Skip to main content

Global Health

News | September 7, 2021

2021 Urban@UW Spark Grants awardees announced

Urban@UW is excited to announce awardees for the second round of funding through our Spark Grants program. The two projects selected address critical urban challenges, with a focus on transdisciplinary scholarship and engagement with vulnerable populations.    Water, Sanitation, and Hygiene Among Vehicle Residents: A Case Study of the Seattle Public Utilities’ Recreational Vehicle Wastewater…


News | August 17, 2021

A triple whammy has left many U.S. city neighborhoods highly vulnerable to soaring temperatures

In New York City, several Hunts Point residents have lists of neighbors they’re checking on to help keep the most vulnerable alive during heat waves. The city has also subsidized 74,000 air conditioners for low-income, elderly residents and is spending tens of millions to plant trees, as part of a “cool neighborhoods” program that also…


Scholar

Abie Flaxman

Visit scholar website

Scholar

Amy Hagopian

Visit scholar website

News | November 21, 2019

Baking cities advance ‘slowly’ in race against rising heat threat

With urban populations surging around the world, cities will struggle to keep residents safe from fast-growing heat risks turbo-charged by climate change, scientists and public health experts warned this week. Heat is already the leading cause of deaths from extreme weather in countries including the United States. The problem is particularly severe in cities, where…


News | July 21, 2022

Climate change is pushing hospitals to tipping point

When an unprecedented heat wave baked the Pacific Northwest last July, emergency rooms sought any way possible to lower the core body temperatures of patients coming in droves with heat-related ailments. Many emergency departments in the region began putting people in body bags filled with ice to help safely adjust their temperatures. But despite their…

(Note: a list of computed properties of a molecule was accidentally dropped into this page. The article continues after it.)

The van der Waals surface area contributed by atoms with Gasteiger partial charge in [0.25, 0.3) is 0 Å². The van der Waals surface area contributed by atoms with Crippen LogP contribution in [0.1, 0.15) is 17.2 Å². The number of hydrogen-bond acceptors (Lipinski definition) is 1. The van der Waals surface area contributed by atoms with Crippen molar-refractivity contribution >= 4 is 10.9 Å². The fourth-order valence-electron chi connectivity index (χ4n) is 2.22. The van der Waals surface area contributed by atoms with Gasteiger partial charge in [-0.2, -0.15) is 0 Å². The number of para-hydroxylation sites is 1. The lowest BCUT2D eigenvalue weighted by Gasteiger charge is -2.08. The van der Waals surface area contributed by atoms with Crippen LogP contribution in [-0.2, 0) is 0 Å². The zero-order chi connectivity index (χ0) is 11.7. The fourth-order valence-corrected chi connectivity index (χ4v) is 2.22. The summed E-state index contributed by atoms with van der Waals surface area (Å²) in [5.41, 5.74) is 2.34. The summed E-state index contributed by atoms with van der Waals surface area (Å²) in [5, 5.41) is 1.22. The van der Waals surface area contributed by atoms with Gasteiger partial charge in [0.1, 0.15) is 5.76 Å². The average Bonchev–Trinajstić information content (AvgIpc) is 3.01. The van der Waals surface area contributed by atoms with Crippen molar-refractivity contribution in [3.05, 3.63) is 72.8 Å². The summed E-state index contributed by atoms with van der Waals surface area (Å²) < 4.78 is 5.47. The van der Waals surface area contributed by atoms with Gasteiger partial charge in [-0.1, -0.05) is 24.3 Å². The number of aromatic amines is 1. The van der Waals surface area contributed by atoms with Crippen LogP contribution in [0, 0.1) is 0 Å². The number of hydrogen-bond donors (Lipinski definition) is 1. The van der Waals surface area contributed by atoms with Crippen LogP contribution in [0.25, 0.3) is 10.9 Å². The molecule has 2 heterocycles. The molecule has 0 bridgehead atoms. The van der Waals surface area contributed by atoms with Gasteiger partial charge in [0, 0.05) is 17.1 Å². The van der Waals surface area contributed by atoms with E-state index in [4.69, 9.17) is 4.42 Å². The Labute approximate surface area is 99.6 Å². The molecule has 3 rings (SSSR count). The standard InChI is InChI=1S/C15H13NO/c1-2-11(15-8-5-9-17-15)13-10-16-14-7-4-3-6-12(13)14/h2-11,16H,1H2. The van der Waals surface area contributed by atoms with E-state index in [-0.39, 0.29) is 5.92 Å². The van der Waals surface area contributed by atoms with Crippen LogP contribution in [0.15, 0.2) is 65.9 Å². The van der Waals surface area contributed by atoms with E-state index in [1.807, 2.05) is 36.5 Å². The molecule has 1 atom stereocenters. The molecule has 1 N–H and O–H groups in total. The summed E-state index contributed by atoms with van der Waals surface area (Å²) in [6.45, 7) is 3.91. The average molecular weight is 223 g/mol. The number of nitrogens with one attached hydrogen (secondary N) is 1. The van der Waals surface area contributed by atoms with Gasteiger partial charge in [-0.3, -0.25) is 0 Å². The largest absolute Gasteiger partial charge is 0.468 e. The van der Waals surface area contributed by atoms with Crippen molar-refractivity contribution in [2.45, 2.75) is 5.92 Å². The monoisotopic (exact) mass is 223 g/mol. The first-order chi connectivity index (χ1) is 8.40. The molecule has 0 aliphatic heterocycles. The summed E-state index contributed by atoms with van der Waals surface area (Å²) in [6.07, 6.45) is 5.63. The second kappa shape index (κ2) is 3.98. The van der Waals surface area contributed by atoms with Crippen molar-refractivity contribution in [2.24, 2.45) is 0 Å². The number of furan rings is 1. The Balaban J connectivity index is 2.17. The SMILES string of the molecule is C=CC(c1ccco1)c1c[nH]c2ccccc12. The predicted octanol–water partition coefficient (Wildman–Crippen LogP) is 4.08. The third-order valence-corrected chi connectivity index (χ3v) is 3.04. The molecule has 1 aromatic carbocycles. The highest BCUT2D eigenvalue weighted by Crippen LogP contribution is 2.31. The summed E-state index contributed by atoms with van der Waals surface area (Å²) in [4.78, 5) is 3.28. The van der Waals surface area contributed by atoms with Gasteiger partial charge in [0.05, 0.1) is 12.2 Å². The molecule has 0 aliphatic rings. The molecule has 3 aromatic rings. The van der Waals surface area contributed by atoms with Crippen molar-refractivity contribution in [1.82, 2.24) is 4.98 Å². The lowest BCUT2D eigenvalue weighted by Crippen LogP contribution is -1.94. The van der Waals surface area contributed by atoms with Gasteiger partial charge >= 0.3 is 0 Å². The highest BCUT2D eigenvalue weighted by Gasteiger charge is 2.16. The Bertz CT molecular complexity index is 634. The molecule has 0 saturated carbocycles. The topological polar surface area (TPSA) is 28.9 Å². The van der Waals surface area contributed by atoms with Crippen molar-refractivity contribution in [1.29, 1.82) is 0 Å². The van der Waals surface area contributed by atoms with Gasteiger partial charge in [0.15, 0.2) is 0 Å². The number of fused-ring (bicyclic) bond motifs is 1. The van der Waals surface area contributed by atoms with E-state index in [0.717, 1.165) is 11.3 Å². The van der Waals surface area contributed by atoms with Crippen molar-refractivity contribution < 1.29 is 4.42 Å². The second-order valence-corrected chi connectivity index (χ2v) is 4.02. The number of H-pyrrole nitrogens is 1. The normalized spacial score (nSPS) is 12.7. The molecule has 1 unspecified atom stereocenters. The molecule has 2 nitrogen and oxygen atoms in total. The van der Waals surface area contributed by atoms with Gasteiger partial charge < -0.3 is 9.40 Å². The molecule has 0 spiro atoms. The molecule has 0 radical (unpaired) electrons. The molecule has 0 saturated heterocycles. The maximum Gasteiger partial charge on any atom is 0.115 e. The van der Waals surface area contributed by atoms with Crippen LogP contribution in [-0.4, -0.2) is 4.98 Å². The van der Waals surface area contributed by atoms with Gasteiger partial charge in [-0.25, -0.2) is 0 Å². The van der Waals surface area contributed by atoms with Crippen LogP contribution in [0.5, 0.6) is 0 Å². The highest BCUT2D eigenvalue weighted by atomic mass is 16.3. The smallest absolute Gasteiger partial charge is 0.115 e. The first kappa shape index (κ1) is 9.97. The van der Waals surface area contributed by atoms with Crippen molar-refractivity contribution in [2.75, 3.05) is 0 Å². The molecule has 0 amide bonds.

News | December 13, 2019

Creating mental health friendly cities for youth

What would it take to make Seattle a mental health friendly city for young people? What innovations and actions might promote adolescent mental health in Seattle, as a model for other cities? The Population Health Initiative recently partnered with the University of Washington’s Global Mental Health program and Urban@UW to host an in-depth conversation with a multidisciplinary group of…


News | April 7, 2020

Data suggests coronavirus is disproportionately affecting Black communities in the US

Preliminary demographic data – where available — and early anecdotal evidence suggest that poor African-Americans are contracting and dying from the coronavirus in disproportionate rates. In the state of Michigan, while blacks represent only 12% of the total population, they account for at least 40% of its coronavirus-related deaths, said the Michigan Department of Health and…


Scholar

Diana Pearce

Visit scholar website

Course | ENVH 220 / GH 220

Global Environmental Change and Public Health

Humans are the primary drivers of global environmental changes that are changing the planet on the scale of geological forces. Students will be introduced to these changes and their consequences for human health and well-being, with a focus on climate change and its consequences.

Course | HSERV 490 / 590

Homeless in Seattle: Destitute Poverty in the Emerald City

This undergraduate and graduate-level course addresses the dimensions, causes, and health consequences of homelessness, particularly in Seattle. The course analyzes the political dimensions of public policy on homelessness, champions the rights of people experiencing homelessness, and describes local political activism efforts to end homelessness.